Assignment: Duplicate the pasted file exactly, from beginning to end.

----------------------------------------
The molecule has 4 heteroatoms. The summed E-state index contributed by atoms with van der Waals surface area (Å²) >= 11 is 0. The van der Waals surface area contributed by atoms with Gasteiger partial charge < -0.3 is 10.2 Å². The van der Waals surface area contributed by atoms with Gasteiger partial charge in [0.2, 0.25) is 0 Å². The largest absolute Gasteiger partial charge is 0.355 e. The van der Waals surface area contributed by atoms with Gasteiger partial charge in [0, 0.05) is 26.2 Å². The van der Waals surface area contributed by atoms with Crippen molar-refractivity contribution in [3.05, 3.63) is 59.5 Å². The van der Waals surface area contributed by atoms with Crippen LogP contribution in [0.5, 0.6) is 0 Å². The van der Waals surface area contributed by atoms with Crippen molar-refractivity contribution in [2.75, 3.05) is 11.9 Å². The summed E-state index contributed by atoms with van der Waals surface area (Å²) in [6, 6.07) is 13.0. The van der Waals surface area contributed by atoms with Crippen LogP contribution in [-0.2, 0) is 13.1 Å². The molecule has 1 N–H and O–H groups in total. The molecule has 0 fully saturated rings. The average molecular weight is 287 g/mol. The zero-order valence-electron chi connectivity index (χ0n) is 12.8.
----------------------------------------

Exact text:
The molecule has 4 heteroatoms. The summed E-state index contributed by atoms with van der Waals surface area (Å²) >= 11 is 0. The van der Waals surface area contributed by atoms with Gasteiger partial charge < -0.3 is 10.2 Å². The van der Waals surface area contributed by atoms with Gasteiger partial charge in [0.2, 0.25) is 0 Å². The largest absolute Gasteiger partial charge is 0.355 e. The van der Waals surface area contributed by atoms with Gasteiger partial charge in [0, 0.05) is 26.2 Å². The van der Waals surface area contributed by atoms with Crippen molar-refractivity contribution in [3.05, 3.63) is 59.5 Å². The van der Waals surface area contributed by atoms with Crippen LogP contribution in [0.5, 0.6) is 0 Å². The van der Waals surface area contributed by atoms with Crippen molar-refractivity contribution in [2.75, 3.05) is 11.9 Å². The summed E-state index contributed by atoms with van der Waals surface area (Å²) in [6, 6.07) is 13.0. The van der Waals surface area contributed by atoms with Crippen LogP contribution in [-0.2, 0) is 13.1 Å². The molecule has 1 N–H and O–H groups in total. The molecule has 0 fully saturated rings. The average molecular weight is 287 g/mol. The zero-order valence-electron chi connectivity index (χ0n) is 12.8.